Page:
Newsroom Notebook: Finding Meaning in a Rural Jewish Cemetery | State and regional



AMY R. SISK Bismarck Tribune

Thirty miles northeast of Bismarck is a Jewish cemetery, accessible only if you know which gravel roads lead to a meadow path that leads to its door.

Some of the tombstones in the Jewish cemetery include photographs of the people whose names they bear, including that of Joseph Kremenetsky who died in 1921 at the age of 66.


Inside the fence are 15 tombstones, many with inscriptions in Hebrew and some with photographs of the settlers whose names they bear. Several dozen Jewish families settled in this region at the start of the 20th century, attending religious services at each other’s homes and eventually in a former school which they turned into a synagogue.

Their houses were scattered across the prairie, the first of which were built just after the turn of the century. Settlers were among the first to come to this part of the state, before the founding of the nearby towns of Wing and Regan, established when the Northern Pacific Railway built its Wilton-Pingree line.

I visited the cemetery last Saturday as I do every year at the end of October. I came here for the first time to deal with something traumatic that I covered across the country three years ago.

I was a reporter for the Pittsburgh Public Radio Station when a gunman entered the Tree of Life Synagogue on October 27, 2018 and killed 11 people. The following week was a blur for me. I reported on a vigil, a gathering and a funeral. For a story, I visited the 911 call center where I spoke to a dispatcher who stayed on the phone with a worshiper for 44 minutes while he was hiding from the gunman in a storage room in the basement. .

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It wasn’t until I returned to North Dakota the following year that the severity of what I had covered hit me. In the weeks leading up to the anniversary of the shooting, I felt lonely and deeply sad.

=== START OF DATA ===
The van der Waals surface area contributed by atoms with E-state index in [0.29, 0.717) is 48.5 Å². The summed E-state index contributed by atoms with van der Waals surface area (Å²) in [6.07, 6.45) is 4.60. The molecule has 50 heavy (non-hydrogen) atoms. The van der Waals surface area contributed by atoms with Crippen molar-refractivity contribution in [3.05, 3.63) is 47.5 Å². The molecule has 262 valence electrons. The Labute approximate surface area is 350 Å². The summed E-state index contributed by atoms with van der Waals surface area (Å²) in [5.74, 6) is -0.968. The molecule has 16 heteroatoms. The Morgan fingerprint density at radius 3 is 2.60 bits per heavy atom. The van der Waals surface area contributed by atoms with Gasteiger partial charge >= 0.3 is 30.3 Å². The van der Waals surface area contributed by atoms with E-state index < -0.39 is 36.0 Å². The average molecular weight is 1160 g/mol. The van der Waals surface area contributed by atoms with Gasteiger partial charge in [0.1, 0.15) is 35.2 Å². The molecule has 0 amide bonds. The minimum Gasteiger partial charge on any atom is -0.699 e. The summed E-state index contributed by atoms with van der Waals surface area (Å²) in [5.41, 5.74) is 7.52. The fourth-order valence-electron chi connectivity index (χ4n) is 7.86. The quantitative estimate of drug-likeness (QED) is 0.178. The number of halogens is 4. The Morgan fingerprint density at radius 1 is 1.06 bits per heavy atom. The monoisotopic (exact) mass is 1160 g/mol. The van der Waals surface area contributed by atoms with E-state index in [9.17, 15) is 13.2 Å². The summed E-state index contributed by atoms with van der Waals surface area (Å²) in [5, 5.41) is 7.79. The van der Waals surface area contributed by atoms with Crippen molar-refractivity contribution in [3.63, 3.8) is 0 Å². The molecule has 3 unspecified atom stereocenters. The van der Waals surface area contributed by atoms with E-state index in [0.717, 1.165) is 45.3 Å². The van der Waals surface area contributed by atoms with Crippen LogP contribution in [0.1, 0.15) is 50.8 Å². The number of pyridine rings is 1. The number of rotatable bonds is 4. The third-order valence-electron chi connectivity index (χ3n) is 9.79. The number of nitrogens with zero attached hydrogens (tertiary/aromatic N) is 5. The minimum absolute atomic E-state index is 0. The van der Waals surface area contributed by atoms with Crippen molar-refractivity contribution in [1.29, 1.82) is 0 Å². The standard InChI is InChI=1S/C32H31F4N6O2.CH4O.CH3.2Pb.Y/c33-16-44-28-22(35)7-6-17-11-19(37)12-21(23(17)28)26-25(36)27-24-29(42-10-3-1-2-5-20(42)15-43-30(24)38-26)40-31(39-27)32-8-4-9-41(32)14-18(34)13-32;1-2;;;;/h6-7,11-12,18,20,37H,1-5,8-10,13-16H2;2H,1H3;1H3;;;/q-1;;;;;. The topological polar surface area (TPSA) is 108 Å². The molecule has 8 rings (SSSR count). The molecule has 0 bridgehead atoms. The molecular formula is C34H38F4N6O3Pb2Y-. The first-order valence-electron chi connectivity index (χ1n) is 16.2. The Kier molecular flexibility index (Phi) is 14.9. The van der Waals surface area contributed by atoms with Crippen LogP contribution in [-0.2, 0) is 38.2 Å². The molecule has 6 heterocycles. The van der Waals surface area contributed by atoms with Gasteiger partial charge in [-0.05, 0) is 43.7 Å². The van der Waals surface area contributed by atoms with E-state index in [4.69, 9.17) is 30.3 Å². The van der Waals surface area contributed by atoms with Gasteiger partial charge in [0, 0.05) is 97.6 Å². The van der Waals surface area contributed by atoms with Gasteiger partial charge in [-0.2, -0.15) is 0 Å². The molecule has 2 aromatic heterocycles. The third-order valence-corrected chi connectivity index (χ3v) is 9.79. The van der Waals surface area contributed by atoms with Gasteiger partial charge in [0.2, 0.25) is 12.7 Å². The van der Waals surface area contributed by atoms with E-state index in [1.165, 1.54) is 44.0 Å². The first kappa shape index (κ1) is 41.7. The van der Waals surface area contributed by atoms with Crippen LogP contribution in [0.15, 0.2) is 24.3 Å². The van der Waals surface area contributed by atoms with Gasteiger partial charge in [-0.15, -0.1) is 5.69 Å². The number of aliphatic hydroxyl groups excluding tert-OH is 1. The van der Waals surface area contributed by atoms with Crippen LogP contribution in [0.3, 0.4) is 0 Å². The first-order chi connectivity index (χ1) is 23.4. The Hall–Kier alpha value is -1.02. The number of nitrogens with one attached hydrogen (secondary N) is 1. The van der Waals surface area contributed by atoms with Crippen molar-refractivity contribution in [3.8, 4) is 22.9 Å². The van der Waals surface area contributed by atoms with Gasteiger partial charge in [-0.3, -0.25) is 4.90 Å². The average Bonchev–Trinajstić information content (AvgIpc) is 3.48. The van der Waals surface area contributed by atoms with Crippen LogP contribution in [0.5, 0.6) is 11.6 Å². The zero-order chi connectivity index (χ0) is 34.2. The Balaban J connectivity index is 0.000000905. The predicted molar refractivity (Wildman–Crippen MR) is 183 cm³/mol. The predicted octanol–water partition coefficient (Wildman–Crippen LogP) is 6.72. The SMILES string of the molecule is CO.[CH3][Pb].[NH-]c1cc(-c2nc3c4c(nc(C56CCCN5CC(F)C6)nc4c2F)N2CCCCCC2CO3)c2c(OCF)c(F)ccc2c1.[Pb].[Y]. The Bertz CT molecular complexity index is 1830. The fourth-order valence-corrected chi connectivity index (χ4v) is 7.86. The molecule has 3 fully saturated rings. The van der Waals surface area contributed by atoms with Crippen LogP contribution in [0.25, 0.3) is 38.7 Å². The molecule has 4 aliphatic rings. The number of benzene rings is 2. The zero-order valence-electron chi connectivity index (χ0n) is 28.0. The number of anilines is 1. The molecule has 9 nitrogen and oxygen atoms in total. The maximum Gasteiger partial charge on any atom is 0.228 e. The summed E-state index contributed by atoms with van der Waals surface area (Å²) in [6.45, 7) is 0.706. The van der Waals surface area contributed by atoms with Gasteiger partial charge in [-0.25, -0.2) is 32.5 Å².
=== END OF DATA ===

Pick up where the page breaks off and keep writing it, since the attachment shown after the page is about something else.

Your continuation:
During this time, I remembered the Jewish cemetery near Regan. A friend had shown it to me a few years earlier when I was living here before I moved to Pennsylvania. I decided to come back as it was the only thing I could think of to mark the day.

My visit in 2019 was cathartic. Last year I went through the height of the coronavirus pandemic in North Dakota. I noticed that some of the graves were from the late 1910s and wondered what the Spanish flu had done to the community. This year, I stopped by the State Archives to research the Jewish history of the area before heading to the cemetery.

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Most of the tombstones have Hebrew inscriptions on them. The writing on the top of it translates to “The soul of my lord will be bound in the bundle of life” from 1 Samuel 25:29.


The Jews arrived here with the help of the Jewish Agricultural and Industrial Aid Society, a New York-based organization that supported Jewish immigrants from Eastern Europe as they started farms in the United States. Jewish settlers in the Regan region came mainly from Russia or neighboring countries.

Their children went to school with other young people whose families moved to northern Burleigh County from Norway and Finland. Students often learned English in class.

Historical accounts indicate that many Jewish immigrants struggled to make a living in agriculture and moved away or turned to other professions. One family opened a butcher shop, another sold shoes and another opened an ice cream parlor. Several worked in nearby coal mines. A man was playing the trombone in the Wing Band.